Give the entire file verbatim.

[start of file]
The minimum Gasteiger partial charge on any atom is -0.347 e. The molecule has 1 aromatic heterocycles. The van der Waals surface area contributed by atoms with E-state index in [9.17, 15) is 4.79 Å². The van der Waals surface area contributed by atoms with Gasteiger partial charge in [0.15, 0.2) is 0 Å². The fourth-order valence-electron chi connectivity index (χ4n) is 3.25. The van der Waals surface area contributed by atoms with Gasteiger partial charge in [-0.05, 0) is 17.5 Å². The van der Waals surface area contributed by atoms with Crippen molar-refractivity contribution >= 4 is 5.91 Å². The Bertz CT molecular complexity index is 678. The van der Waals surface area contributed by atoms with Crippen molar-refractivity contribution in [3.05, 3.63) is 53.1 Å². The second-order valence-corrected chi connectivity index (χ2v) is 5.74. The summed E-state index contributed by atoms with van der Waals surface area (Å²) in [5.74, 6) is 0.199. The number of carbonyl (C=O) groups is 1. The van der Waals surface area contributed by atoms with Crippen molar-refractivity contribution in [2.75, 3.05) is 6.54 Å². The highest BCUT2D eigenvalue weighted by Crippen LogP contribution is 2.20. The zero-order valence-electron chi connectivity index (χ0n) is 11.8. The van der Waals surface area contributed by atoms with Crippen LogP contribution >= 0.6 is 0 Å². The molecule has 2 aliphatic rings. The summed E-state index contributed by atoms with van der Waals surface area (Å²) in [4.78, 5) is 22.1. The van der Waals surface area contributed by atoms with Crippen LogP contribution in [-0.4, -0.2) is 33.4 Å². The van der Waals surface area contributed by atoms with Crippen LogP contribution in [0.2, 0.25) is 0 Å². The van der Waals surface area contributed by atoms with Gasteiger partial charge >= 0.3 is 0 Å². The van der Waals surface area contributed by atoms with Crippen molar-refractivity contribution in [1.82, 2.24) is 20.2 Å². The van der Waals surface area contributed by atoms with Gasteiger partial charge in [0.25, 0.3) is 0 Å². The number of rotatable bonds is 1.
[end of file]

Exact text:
The minimum Gasteiger partial charge on any atom is -0.347 e. The molecule has 1 aromatic heterocycles. The van der Waals surface area contributed by atoms with E-state index in [9.17, 15) is 4.79 Å². The van der Waals surface area contributed by atoms with Gasteiger partial charge in [0.15, 0.2) is 0 Å². The fourth-order valence-electron chi connectivity index (χ4n) is 3.25. The van der Waals surface area contributed by atoms with Gasteiger partial charge in [-0.05, 0) is 17.5 Å². The van der Waals surface area contributed by atoms with Crippen molar-refractivity contribution >= 4 is 5.91 Å². The Bertz CT molecular complexity index is 678. The van der Waals surface area contributed by atoms with Crippen molar-refractivity contribution in [3.05, 3.63) is 53.1 Å². The second-order valence-corrected chi connectivity index (χ2v) is 5.74. The summed E-state index contributed by atoms with van der Waals surface area (Å²) in [5.74, 6) is 0.199. The number of carbonyl (C=O) groups is 1. The van der Waals surface area contributed by atoms with Crippen molar-refractivity contribution in [2.75, 3.05) is 6.54 Å². The highest BCUT2D eigenvalue weighted by Crippen LogP contribution is 2.20. The zero-order valence-electron chi connectivity index (χ0n) is 11.8. The van der Waals surface area contributed by atoms with Crippen LogP contribution >= 0.6 is 0 Å². The molecule has 2 aliphatic rings. The summed E-state index contributed by atoms with van der Waals surface area (Å²) in [4.78, 5) is 22.1. The van der Waals surface area contributed by atoms with Crippen LogP contribution in [-0.4, -0.2) is 33.4 Å². The van der Waals surface area contributed by atoms with Crippen LogP contribution in [0.2, 0.25) is 0 Å². The van der Waals surface area contributed by atoms with Gasteiger partial charge >= 0.3 is 0 Å². The van der Waals surface area contributed by atoms with Crippen molar-refractivity contribution in [1.82, 2.24) is 20.2 Å². The van der Waals surface area contributed by atoms with Gasteiger partial charge in [0.25, 0.3) is 0 Å². The number of rotatable bonds is 1.